The factors that will determine how you go about setting up your own unique “ethical culture” will, of course, vary greatly from case to case. Personal interests and opinions of owners and lead management will play a part and unwittingly or not will be reflected through the strata of employees.

This, in turn, will be picked up by clients and customers interacting with the business, whether these behaviours actually adhere to the values being actively promoted or not. The simple statement of ethical values in codes of conduct for your business will not be enough to make the process a successful one.

Overall, anyone who needs a financial adviser will make a decision on who to go with based on far more than a company’s symbolic position in the marketplace.

Vital values

How can you determine the success of one culture compared to another? The simple answer is that it will be reflected in the way that all stakeholders respond to the implementation of the values that have been chosen and are being promoted.

Internal regulation needs to be inclusive of every member of the company team so that the desired behaviours that express the ethical position are integrated into the day-to-day workings of the company.

Perception

Having a process-oriented approach like this is ultimately pointless unless the results are easily perceived by everyone involved. This generates a kind of feedback loop that strengthens the desired behaviours moving forward.

It’s fair to ask how employees can be expected to fall into line with an ethical programme. Obviously, new recruits can be filtered by their willingness to adhere to the expected routines, but for existing employees, remuneration and recognition are easy tools to apply to get to the desired position.

Honesty and integrity

As mentioned above, many companies fall into the trap of thinking that an ethical approach means tapping into the latest social media-generated single-interest campaign. For anyone asking themselves, “Is it worth getting a financial adviser?”, their own immediate needs will be more important to them than how much a potential adviser is paying attention to Twitter storms.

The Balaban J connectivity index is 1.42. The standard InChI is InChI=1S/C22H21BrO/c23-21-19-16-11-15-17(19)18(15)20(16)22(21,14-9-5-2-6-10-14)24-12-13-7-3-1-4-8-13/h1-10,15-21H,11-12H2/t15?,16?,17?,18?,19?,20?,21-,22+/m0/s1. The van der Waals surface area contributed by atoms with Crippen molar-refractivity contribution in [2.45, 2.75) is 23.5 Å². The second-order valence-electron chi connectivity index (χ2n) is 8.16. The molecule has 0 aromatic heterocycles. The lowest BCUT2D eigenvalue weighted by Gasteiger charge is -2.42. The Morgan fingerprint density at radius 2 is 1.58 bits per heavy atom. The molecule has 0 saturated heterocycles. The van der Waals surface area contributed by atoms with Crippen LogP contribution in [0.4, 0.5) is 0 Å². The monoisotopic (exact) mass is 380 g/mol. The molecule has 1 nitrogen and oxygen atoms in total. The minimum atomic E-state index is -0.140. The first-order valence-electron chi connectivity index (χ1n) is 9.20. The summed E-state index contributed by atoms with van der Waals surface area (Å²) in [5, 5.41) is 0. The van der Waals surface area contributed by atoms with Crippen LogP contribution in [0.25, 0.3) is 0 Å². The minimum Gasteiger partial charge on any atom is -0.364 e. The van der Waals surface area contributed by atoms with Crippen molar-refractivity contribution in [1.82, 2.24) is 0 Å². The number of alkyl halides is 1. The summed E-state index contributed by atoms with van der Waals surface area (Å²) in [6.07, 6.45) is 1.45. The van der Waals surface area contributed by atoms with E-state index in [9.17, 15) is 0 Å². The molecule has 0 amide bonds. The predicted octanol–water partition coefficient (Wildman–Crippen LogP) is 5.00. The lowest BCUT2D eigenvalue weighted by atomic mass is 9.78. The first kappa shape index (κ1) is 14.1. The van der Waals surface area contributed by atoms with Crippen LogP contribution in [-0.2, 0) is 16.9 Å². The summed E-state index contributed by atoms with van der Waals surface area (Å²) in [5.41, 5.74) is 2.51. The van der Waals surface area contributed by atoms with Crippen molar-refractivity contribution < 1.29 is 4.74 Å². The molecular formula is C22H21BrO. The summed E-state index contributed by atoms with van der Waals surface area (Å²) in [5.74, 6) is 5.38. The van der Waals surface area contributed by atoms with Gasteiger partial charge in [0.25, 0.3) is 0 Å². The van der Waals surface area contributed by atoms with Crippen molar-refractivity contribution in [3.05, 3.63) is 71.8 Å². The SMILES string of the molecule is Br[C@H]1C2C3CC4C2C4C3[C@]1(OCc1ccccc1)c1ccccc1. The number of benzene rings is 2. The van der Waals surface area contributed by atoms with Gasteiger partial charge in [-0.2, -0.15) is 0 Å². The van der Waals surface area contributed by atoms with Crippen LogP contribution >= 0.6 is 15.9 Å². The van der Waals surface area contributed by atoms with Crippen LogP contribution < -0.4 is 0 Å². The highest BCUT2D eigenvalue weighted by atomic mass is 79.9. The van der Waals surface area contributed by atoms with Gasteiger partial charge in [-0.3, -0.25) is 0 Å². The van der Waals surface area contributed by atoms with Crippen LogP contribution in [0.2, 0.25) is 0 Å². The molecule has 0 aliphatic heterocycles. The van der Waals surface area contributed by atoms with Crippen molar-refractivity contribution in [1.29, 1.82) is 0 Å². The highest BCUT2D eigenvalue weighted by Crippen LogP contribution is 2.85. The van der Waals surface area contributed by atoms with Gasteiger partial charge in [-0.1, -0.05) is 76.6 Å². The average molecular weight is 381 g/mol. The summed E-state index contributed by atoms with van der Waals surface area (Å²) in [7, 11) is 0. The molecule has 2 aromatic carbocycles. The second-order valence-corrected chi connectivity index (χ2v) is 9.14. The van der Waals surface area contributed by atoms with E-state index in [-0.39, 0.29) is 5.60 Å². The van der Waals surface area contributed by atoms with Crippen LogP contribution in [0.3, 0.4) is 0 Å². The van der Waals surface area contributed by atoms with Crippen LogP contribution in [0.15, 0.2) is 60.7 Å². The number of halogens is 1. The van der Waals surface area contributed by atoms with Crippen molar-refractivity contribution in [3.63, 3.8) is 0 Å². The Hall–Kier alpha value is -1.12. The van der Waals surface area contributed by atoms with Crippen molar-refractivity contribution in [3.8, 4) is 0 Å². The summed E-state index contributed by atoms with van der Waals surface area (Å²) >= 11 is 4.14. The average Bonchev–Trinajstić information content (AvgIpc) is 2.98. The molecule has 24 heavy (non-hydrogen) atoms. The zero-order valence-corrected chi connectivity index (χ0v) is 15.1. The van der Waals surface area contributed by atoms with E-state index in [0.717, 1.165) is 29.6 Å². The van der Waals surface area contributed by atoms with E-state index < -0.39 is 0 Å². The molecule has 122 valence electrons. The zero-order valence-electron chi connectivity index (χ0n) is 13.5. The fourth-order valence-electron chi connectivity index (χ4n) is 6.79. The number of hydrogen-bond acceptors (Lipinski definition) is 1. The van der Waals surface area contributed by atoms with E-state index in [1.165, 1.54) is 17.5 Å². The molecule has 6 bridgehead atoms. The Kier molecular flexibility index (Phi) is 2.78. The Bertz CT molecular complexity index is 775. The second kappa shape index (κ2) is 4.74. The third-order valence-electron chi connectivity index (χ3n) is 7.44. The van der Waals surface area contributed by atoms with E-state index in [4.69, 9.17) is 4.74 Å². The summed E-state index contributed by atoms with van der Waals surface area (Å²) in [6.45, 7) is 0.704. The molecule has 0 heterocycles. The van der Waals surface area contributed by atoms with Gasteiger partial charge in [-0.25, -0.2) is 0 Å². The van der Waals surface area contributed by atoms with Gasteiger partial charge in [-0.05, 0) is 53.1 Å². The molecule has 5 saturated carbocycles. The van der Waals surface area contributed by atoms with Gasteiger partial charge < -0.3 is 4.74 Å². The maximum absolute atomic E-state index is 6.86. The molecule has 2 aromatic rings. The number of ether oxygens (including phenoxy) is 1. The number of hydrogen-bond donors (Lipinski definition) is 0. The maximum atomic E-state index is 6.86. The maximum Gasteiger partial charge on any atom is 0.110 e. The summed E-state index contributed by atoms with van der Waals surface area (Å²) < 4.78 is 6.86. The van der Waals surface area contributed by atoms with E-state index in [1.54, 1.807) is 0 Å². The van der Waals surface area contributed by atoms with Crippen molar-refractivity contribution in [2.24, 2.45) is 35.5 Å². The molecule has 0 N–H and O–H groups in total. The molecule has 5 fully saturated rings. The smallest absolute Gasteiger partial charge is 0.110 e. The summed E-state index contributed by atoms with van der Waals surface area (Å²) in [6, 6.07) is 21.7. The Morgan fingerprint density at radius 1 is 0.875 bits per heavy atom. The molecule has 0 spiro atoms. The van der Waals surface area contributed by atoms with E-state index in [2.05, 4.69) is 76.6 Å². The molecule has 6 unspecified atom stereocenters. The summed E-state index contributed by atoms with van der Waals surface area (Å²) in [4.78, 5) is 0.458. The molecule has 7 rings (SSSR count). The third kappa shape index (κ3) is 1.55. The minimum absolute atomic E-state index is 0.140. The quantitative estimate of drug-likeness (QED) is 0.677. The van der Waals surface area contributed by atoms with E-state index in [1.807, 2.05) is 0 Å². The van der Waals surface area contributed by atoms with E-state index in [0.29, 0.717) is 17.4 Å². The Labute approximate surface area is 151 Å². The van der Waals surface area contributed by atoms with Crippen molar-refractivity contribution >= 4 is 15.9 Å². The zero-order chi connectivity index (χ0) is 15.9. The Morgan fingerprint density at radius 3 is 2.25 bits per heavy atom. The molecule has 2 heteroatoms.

Honesty and integrity in employee behaviour and a demonstrable adherence to these core values in the publicised corporate culture can essentially be all the “ethics” that you really need. It’s a tried-and-tested business approach, and it simply relies on the commitment and “lead by example” behaviour of management, alongside a strict company-wide adherence to integrity standards.

Where to now?

The rollout of a compliance programme can start at any time. The first step is to approve policies and procedures that will ensure that the ethics being adopted and promoted are applied across your business. Marketing must be built around promoting these values, and once the leads have been generated, clients must be able to clearly see that the work you do really reflects the image that you are presenting.

Choosing a financial adviser is something that no one does lightly, but attempting to pander to a possible social bias can only limit your potential customer base and runs the risk of backfiring at a later date. For the successful implementation of ethics in financial services, it is far better to simply choose to promote the core values that you really believe in and that you want your entire operation to reflect.